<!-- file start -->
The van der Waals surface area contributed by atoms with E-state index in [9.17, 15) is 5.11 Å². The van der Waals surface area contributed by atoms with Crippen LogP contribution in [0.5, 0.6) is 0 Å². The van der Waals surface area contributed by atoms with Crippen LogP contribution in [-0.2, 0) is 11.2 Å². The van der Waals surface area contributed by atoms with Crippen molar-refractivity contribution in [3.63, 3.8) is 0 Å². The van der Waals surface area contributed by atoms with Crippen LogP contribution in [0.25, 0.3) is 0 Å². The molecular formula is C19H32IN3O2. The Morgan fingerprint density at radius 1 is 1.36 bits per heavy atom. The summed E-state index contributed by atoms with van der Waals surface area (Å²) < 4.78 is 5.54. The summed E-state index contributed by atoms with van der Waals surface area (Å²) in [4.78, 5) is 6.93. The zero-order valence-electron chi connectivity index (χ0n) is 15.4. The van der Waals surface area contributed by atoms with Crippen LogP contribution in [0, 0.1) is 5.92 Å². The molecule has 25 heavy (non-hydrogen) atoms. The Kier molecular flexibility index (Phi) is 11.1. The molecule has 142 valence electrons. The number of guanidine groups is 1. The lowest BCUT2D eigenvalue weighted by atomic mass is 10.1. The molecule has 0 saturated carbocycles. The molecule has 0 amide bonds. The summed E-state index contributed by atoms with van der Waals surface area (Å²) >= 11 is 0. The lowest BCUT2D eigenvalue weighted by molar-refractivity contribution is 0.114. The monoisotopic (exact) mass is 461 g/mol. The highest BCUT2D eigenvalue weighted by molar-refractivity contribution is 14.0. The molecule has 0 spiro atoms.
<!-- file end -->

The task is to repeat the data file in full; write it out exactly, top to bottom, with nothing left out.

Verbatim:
The van der Waals surface area contributed by atoms with E-state index in [9.17, 15) is 5.11 Å². The van der Waals surface area contributed by atoms with Crippen LogP contribution in [0.5, 0.6) is 0 Å². The van der Waals surface area contributed by atoms with Crippen LogP contribution in [-0.2, 0) is 11.2 Å². The van der Waals surface area contributed by atoms with Crippen molar-refractivity contribution in [3.63, 3.8) is 0 Å². The van der Waals surface area contributed by atoms with Crippen LogP contribution in [0.25, 0.3) is 0 Å². The molecular formula is C19H32IN3O2. The Morgan fingerprint density at radius 1 is 1.36 bits per heavy atom. The summed E-state index contributed by atoms with van der Waals surface area (Å²) < 4.78 is 5.54. The summed E-state index contributed by atoms with van der Waals surface area (Å²) in [4.78, 5) is 6.93. The zero-order valence-electron chi connectivity index (χ0n) is 15.4. The van der Waals surface area contributed by atoms with Crippen LogP contribution in [0, 0.1) is 5.92 Å². The molecule has 25 heavy (non-hydrogen) atoms. The Kier molecular flexibility index (Phi) is 11.1. The molecule has 142 valence electrons. The number of guanidine groups is 1. The lowest BCUT2D eigenvalue weighted by atomic mass is 10.1. The molecule has 0 saturated carbocycles. The molecule has 0 amide bonds. The summed E-state index contributed by atoms with van der Waals surface area (Å²) >= 11 is 0. The lowest BCUT2D eigenvalue weighted by molar-refractivity contribution is 0.114. The monoisotopic (exact) mass is 461 g/mol. The highest BCUT2D eigenvalue weighted by molar-refractivity contribution is 14.0. The molecule has 0 spiro atoms.